We grabbed food back in Athens, and Laura and I took a little break before meeting up later, not rested but at least showered, to check out Twilight (the best weekend in Athens). We stayed on our feet, drank too much free VIP tent beer, and talked and talked. We realized late tat night that we had spent the entire day together without planning on it. That’s the thing about running friends–you never run out of things to say to each other, on trail and off, and even if you do, you can just be.
So how does this race compare to the others? It doesn’t. And yet, it does. I feel stronger, I feel better at tackling trails, even if I was still a bit undertrained. I feel better going into my second round of the Rabun Half in June (even though I’m no sure how well running and hiking and touring around Ireland for 12 days this month will translate to running up and down a mountain, but there’s still time). I learned I can fall and be okay. I can do hard things. My body can run up mountains and carry me back down, reasonably safe and sound. I learned once again that Laura will rise to any challenge I throw her way, and absolutely crush it.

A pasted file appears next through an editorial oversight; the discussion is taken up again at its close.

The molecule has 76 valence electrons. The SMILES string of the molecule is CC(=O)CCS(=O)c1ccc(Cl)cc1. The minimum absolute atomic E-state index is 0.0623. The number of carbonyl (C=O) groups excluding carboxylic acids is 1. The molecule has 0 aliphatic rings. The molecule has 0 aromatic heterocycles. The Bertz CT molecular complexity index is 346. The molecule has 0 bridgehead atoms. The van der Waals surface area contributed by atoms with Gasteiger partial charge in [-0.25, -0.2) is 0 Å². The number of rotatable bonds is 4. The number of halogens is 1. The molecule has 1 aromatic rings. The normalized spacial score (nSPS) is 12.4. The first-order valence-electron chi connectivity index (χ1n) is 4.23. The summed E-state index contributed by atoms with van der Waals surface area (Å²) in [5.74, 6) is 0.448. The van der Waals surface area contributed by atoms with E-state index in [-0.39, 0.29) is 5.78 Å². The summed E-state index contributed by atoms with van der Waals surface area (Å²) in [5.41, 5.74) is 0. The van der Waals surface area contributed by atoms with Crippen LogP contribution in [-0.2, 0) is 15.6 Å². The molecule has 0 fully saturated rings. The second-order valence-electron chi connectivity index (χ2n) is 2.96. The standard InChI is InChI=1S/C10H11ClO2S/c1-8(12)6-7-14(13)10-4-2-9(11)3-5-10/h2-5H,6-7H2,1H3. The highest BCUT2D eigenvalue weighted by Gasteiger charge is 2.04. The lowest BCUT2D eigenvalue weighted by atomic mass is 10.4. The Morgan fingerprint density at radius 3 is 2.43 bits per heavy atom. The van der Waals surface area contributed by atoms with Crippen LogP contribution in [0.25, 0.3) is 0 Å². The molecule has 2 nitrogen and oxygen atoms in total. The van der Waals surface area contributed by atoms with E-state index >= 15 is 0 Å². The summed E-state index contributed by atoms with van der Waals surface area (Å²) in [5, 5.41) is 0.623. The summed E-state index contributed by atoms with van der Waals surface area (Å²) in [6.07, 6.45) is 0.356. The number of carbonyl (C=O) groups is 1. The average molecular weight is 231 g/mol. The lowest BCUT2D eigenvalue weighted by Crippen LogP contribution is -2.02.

And even if I do compare this year’s Rabun to last year’s — well, I won’t let it take away the joy.